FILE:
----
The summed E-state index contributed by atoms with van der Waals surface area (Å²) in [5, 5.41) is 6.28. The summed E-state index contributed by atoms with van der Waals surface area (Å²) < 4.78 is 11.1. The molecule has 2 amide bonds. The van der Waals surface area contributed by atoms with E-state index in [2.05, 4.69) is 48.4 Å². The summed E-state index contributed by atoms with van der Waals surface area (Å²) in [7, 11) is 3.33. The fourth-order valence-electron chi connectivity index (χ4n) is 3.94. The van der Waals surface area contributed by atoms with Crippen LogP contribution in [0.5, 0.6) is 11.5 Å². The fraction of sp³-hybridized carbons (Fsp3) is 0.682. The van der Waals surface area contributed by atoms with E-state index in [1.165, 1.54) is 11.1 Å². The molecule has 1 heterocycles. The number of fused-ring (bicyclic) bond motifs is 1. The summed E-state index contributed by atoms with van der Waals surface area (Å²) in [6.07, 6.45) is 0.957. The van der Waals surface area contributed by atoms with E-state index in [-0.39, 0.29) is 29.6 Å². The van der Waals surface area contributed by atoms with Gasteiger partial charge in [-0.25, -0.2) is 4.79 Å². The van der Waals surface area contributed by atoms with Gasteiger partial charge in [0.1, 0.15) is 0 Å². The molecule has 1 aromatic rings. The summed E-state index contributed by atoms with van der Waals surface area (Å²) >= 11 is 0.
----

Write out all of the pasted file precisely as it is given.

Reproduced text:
The summed E-state index contributed by atoms with van der Waals surface area (Å²) in [5, 5.41) is 6.28. The summed E-state index contributed by atoms with van der Waals surface area (Å²) < 4.78 is 11.1. The molecule has 2 amide bonds. The van der Waals surface area contributed by atoms with E-state index in [2.05, 4.69) is 48.4 Å². The summed E-state index contributed by atoms with van der Waals surface area (Å²) in [7, 11) is 3.33. The fourth-order valence-electron chi connectivity index (χ4n) is 3.94. The van der Waals surface area contributed by atoms with Crippen LogP contribution in [0.5, 0.6) is 11.5 Å². The fraction of sp³-hybridized carbons (Fsp3) is 0.682. The van der Waals surface area contributed by atoms with E-state index in [1.165, 1.54) is 11.1 Å². The molecule has 1 heterocycles. The number of fused-ring (bicyclic) bond motifs is 1. The summed E-state index contributed by atoms with van der Waals surface area (Å²) in [6.07, 6.45) is 0.957. The van der Waals surface area contributed by atoms with E-state index in [-0.39, 0.29) is 29.6 Å². The van der Waals surface area contributed by atoms with Gasteiger partial charge in [-0.25, -0.2) is 4.79 Å². The van der Waals surface area contributed by atoms with Gasteiger partial charge in [0.1, 0.15) is 0 Å². The molecule has 1 aromatic rings. The summed E-state index contributed by atoms with van der Waals surface area (Å²) >= 11 is 0.